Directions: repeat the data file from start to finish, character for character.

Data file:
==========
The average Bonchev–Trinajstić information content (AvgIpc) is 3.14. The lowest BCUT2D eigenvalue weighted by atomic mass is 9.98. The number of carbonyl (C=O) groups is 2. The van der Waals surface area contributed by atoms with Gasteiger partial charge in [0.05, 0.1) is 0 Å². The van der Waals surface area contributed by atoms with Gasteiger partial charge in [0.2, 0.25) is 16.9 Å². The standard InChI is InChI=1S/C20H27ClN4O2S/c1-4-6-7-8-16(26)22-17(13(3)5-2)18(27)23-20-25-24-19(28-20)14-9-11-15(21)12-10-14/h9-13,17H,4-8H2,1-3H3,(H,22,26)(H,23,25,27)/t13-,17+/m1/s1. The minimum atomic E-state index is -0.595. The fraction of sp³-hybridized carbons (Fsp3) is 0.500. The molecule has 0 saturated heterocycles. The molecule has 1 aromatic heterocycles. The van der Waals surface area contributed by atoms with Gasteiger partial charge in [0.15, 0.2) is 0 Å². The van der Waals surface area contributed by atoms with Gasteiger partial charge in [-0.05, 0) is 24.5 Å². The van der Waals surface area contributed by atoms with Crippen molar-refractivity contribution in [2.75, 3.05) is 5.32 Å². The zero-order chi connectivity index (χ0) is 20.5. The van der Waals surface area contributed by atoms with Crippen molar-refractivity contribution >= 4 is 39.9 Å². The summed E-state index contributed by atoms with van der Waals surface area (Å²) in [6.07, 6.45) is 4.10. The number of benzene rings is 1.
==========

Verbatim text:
The average Bonchev–Trinajstić information content (AvgIpc) is 3.14. The lowest BCUT2D eigenvalue weighted by atomic mass is 9.98. The number of carbonyl (C=O) groups is 2. The van der Waals surface area contributed by atoms with Gasteiger partial charge in [0.05, 0.1) is 0 Å². The van der Waals surface area contributed by atoms with Gasteiger partial charge in [0.2, 0.25) is 16.9 Å². The standard InChI is InChI=1S/C20H27ClN4O2S/c1-4-6-7-8-16(26)22-17(13(3)5-2)18(27)23-20-25-24-19(28-20)14-9-11-15(21)12-10-14/h9-13,17H,4-8H2,1-3H3,(H,22,26)(H,23,25,27)/t13-,17+/m1/s1. The minimum atomic E-state index is -0.595. The fraction of sp³-hybridized carbons (Fsp3) is 0.500. The molecule has 0 saturated heterocycles. The molecule has 1 aromatic heterocycles. The van der Waals surface area contributed by atoms with Gasteiger partial charge in [0.15, 0.2) is 0 Å². The van der Waals surface area contributed by atoms with Gasteiger partial charge in [-0.05, 0) is 24.5 Å². The van der Waals surface area contributed by atoms with Crippen molar-refractivity contribution in [2.75, 3.05) is 5.32 Å². The zero-order chi connectivity index (χ0) is 20.5. The van der Waals surface area contributed by atoms with Crippen molar-refractivity contribution >= 4 is 39.9 Å². The summed E-state index contributed by atoms with van der Waals surface area (Å²) in [6.07, 6.45) is 4.10. The number of benzene rings is 1.